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OPINION AND ANALYSIS | 14-05-2024 11:54

'Karinismo': President Milei's sister keeps gaining power in Argentina

Javier Milei’s Cabinet looks increasingly disjointed but his sister, presidential chief-of-staff Karina Milei, is accumulating more power and decision-making.

The wheels of the Cabinet of Argentina’s libertarian government are coming off at the same pace at which presidential chief-of-staff Karina Milei accumulates more and more power. President Javier Milei’s sister’s role as the boss of her brother’s political wing is increasingly visible.

Karina, 52, showed up earlier this month in Rosario with the aim of gathering signatures for party membership in Santa Fe Province, home to the country’s third-largest electorate, in order to confer party status on La Libertad Avanza in the region. Locally in charge is the deputy Romina Diez, who received the President’s sister with posters reading “Karinismo,” and “Santa Fe es de El Jefe,” a reference to Karina’s nickname: “The Boss.”

The image of Karina being welcomed in Santa Fe contrasted with that of a disjointed Cabinet riddled with noisy infighting back in Buenos Aires. Earlier that week, President Milei had shunned his team their previous meeting, with his place occupied by – who else – his sister.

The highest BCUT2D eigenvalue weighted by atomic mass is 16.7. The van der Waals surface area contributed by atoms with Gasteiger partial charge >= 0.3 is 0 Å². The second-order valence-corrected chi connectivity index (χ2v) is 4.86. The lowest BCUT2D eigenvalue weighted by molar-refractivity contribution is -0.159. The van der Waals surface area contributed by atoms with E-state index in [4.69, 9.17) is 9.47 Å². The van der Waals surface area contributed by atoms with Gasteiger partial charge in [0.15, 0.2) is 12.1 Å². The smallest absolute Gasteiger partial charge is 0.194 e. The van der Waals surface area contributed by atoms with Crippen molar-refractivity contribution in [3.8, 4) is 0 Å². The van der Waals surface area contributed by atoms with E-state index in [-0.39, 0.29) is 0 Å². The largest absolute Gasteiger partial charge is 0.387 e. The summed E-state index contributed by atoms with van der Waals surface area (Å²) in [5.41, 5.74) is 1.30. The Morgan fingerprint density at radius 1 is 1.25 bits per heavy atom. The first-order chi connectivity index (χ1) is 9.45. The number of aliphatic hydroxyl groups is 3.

In official communications released after the meeting, Karina’s name was listed above Cabinet Chief Nicolás Posse, nominally the top figure of the national administration underneath the head of state.

Later, Karina headed a meeting with the PRO congressional caucus headed by Cristian Ritondo, where they spoke of the legislative agenda. The persistent rumours of a merger or alliance with the yellow party reportedly overhung all conversations.

Karina has been working for weeks with the two Menems – Eduardo ‘Lule’ Menem and Martín Menem – to construct the libertarian label at national level. La Libertad Avanza functioned as an electoral front last year but now the aim is to make it a national party. 

The President’s sister is at the heart of all these talks. Her consolidation as the chief of the political wing – with the assistance of spin doctor Santiago Caputo, Interior Minister Guillermo Francos and the Menem cousins – contrasts with the eroded dynamics of President Milei’s Cabinet. 

It is true that there have not been many Cabinet meetings recently due to presidential trips abroad, but government sources say it is also true that tensions have been accumulating.

The focus for now continues to be Posse, the Cabinet chief, who is often singled out as a “hardliner” in internal negotiations and is in charge of redirecting the allocations of the rolled-over 2023 Budget. 

Some sources point out that the turning-point in Milei’s relationsihp with Posse was the increase of the presidential salary, which was afterwards reversed. Public Employment Secretary Armando Guibert, who depended directly on Posse, was responsible for that move.

Also coming under fire recently is Economy Minister Luis Caputo, who suffered a harsh reverse at the hands of the companies of the electricity sector, who rejected the possibility of collecting their Cammesa debts via a bond. This included short circuits with the United States Embassy due to the US company AES feeling aggrieved.

On May 6, Defence Minister Luis Petri unexpectedly fired his Cabinet chief Carlos Becker, a figure close to Security Minister Patricia Bullrich. They may not be the only departures lined up.

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